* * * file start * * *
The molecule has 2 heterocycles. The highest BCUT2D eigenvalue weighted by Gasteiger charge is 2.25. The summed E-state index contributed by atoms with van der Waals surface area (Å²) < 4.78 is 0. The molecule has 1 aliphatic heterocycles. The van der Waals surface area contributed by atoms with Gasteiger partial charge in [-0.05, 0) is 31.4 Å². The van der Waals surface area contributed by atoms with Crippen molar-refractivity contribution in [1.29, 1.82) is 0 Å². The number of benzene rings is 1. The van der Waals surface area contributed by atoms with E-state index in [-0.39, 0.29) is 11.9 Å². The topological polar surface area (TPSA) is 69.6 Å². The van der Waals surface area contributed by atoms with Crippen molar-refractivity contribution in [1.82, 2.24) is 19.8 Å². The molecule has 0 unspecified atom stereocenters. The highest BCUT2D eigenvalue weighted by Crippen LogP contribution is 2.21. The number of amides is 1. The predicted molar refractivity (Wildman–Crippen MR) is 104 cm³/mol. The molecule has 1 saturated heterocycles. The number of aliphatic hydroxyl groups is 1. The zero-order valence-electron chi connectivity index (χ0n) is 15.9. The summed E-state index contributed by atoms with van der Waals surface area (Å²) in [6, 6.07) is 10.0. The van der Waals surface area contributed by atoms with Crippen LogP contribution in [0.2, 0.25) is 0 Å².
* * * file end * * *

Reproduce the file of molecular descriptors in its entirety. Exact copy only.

The molecule has 2 heterocycles. The highest BCUT2D eigenvalue weighted by Gasteiger charge is 2.25. The summed E-state index contributed by atoms with van der Waals surface area (Å²) < 4.78 is 0. The molecule has 1 aliphatic heterocycles. The van der Waals surface area contributed by atoms with Gasteiger partial charge in [-0.05, 0) is 31.4 Å². The van der Waals surface area contributed by atoms with Crippen molar-refractivity contribution in [1.29, 1.82) is 0 Å². The number of benzene rings is 1. The van der Waals surface area contributed by atoms with E-state index in [-0.39, 0.29) is 11.9 Å². The topological polar surface area (TPSA) is 69.6 Å². The van der Waals surface area contributed by atoms with Crippen molar-refractivity contribution in [1.82, 2.24) is 19.8 Å². The molecule has 0 unspecified atom stereocenters. The highest BCUT2D eigenvalue weighted by Crippen LogP contribution is 2.21. The number of amides is 1. The predicted molar refractivity (Wildman–Crippen MR) is 104 cm³/mol. The molecule has 1 saturated heterocycles. The number of aliphatic hydroxyl groups is 1. The zero-order valence-electron chi connectivity index (χ0n) is 15.9. The summed E-state index contributed by atoms with van der Waals surface area (Å²) in [6, 6.07) is 10.0. The van der Waals surface area contributed by atoms with Crippen LogP contribution in [0.2, 0.25) is 0 Å².